A senior Afghan official allegedly took a $20 million bribe to steer a copper mining project to a Chinese company, a glaring example of the claims of corruption clouding the Obama administration's deliberations over expanding the U.S. commitment in Afghanistan.
In Washington, two U.S. officials familiar with intelligence reports said that Afghanistan's minister of mines, Muhammad Ibrahim Adel, allegedly accepted the money soon after the $3 billion contract was awarded in late 2007 to China Metallurgical Group Corp.
The officials spoke on condition of anonymity because of the sensitivity of the issue. The payment to Adel was apparently made in Dubai, United Arab Emirates, said one of the U.S. officials. Dubai, just a three-hour flight from Kabul, has long been viewed as hub for illicit cash transactions, according to an August report by the Senate Foreign Relations Committee.
The minister has denied having taken any bribes and said the contract went through all legal channels, according to Afghan state television.
Afghanistan is on the eve of a ceremony to swear President Hamid Karzai in for a second five-year term. Karzai has been under pressure from the U.S. and NATO allies to rid his government of the graft and backroom deals that turn Afghans against their public institutions and undercut the U.S. military effort there.
Arriving in Kabul on Wednesday to attend the inauguration, Secretary of State Hillary Rodham Clinton said Karzai has a "clear window of opportunity" to show Afghans that their government will be accountable.
Karzai announced the formation of a new anti-corruption unit on Monday, but American authorities want to see action as President Barack Obama nears a decision on increasing U.S. troop levels in Afghanistan.
The Washington Post reported Wednesday that Adel had accepted a bribe of roughly $30 million. The U.S. officials who spoke to The Associated Press could not account for the differences in the reported bribe amount.
State Department spokesman Ian Kelly said the bribe allegation is serious and should be investigated. But Kelly would not say whether the department has evidence Adel did anything wrong.
E-mails to Adel's office seeking comment on the bribery allegations were not immediately returned.
Radio and Television Afghanistan on Wednesday cited the minister as saying: "There was no corruption. This agreement was approved by the Cabinet and Mr. Karzai also was aware of it."
Said Tayeb Jawad, Afghanistan's ambassador to the United States, told the AP last month that the bidding process was above board and supervised by reputable international consultants.
A spokesman for China Metallurgical, which is based in Beijing, had no comment.
The copper deposits at Aynak, a former al-Qaida stronghold southeast of Kabul, are considered to be one of the world's largest unexploited copper reserves. Mining the metal is expected to generate hundreds of millions of dollars for Afghanistan, a potential financial boon for an impoverished country mired in war.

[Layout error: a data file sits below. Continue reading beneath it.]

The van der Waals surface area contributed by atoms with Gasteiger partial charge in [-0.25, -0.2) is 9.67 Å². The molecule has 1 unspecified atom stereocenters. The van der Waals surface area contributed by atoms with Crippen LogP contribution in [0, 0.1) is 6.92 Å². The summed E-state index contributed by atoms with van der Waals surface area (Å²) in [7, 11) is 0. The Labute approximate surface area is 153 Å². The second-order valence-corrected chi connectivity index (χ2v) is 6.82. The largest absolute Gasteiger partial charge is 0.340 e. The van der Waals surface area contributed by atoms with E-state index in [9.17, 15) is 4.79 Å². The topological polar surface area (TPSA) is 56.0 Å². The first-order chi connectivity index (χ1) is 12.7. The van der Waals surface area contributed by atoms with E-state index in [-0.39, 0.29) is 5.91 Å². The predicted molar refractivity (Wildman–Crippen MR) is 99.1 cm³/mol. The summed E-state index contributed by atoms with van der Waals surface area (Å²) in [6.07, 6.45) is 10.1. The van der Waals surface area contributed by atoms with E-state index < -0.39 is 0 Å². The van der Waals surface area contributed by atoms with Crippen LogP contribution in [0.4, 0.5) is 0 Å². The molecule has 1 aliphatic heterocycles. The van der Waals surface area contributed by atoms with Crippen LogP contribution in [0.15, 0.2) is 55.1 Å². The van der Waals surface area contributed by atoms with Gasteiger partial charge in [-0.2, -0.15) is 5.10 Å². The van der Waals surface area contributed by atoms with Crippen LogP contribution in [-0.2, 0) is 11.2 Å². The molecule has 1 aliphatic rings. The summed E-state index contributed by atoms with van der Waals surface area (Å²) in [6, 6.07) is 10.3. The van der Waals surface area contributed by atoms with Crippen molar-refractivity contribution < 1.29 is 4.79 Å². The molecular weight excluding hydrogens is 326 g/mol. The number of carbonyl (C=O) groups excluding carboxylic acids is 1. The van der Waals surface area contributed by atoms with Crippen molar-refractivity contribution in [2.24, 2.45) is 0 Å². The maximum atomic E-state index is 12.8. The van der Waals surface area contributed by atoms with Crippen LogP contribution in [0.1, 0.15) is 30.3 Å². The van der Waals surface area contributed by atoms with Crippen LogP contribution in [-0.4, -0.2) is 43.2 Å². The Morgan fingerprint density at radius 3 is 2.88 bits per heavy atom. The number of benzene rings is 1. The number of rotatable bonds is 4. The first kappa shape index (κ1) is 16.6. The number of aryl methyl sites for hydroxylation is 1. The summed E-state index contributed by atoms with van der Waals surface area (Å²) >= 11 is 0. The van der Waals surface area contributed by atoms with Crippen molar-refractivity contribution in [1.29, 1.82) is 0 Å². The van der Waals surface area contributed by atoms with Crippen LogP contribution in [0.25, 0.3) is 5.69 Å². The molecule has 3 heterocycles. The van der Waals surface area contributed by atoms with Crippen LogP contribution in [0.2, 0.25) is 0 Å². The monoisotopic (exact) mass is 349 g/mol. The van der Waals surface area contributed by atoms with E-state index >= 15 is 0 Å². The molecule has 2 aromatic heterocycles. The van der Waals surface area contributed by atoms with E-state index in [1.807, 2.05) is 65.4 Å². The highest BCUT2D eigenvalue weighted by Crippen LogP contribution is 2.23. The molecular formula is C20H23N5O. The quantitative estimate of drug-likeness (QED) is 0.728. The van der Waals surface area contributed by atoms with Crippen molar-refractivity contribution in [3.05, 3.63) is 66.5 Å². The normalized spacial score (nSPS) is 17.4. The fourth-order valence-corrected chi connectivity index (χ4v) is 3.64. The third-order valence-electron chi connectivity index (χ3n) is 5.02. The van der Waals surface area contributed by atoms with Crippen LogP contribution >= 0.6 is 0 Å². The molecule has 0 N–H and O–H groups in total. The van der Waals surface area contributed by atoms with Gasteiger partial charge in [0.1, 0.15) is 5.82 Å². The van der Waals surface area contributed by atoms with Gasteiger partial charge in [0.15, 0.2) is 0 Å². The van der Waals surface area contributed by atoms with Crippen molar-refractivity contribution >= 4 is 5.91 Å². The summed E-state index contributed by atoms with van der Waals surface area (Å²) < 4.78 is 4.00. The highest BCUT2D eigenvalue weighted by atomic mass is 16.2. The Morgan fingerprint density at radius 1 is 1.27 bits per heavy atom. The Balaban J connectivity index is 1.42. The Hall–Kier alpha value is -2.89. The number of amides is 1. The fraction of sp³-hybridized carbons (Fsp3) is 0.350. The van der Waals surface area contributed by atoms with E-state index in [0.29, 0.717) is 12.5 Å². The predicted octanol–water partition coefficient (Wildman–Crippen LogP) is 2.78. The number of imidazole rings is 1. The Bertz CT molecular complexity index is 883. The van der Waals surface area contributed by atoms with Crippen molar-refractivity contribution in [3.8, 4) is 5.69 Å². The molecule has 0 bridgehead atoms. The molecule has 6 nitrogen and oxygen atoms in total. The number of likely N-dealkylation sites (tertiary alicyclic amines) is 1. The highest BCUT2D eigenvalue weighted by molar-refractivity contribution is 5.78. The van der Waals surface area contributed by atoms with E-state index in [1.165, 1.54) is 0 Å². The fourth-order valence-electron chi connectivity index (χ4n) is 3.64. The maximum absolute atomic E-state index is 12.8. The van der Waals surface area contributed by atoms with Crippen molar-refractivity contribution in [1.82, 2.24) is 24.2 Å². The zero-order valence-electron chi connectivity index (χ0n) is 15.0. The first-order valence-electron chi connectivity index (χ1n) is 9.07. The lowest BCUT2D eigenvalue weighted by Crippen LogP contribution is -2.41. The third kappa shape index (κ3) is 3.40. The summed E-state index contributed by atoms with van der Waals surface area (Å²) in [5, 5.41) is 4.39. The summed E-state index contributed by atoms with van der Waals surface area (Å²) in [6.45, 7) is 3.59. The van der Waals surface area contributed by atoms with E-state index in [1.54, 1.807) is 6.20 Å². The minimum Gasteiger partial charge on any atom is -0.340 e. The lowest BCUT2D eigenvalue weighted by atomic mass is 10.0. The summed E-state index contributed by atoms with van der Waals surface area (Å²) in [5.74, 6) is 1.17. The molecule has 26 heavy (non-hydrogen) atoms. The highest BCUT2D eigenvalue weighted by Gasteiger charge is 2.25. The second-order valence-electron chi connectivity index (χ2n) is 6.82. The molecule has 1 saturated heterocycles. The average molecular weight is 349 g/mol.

But the decision to pick MCC for the Aynak contract over bids from competitors in the U.S., Canada and other countries has been sharply criticized by several U.S. geologists and Western businessmen who watched the process closely.
James Yeager, an American geologist who worked as an adviser to the Afghan ministry of mines, says Adel and a few handpicked aides dominated a secretive selection process that gave MCC improbably high marks over the foreign competitors.
Yeager has contended Adel and his associates shut out legal, financial and technical experts who could have helped them on the decision.
In a lengthy report Yeager wrote and distributed last month, he didn't accuse Adel or anyone else from benefiting personally by awarding the work to MCC. But the final decision, he said, was dictated by bureaucrats concerned with dollar amounts and personal preferences.
On Wednesday, Yeager said if it's proved Adel accepted a bribe, the deal with MCC should be revoked.
"This would show that Afghanistan is serious about rooting out corruption and developing their natural resources according to international standards that put social, economic, and environmental standards above (the) greed of those in power," he said.
One of the losing competitors for the contract was Hunter Dickinson, a global mining company based in Vancouver, Canada. Robert Schafer, Hunter Dickinson's chief of business development, said an Afghan official told him that its bid had been shown to the Chinese while the proposals were being evaluated.
Wang Baodong, a spokesman for the Chinese Embassy in Washington, said the Chinese government instructs businesses to follow accepted standards when participating in international economic development projects.
"It's irresponsible for certain people with ulterior motives to lodge unwarranted allegations against the Chinese corporation in question," he said.
Associated Press writers Amir Shah and Heidi Vogt in Kabul, and Matthew Lee in Washington contributed to this report.
On the Net:
Afghanistan's Ministry of Mines: http://mom.gov.af/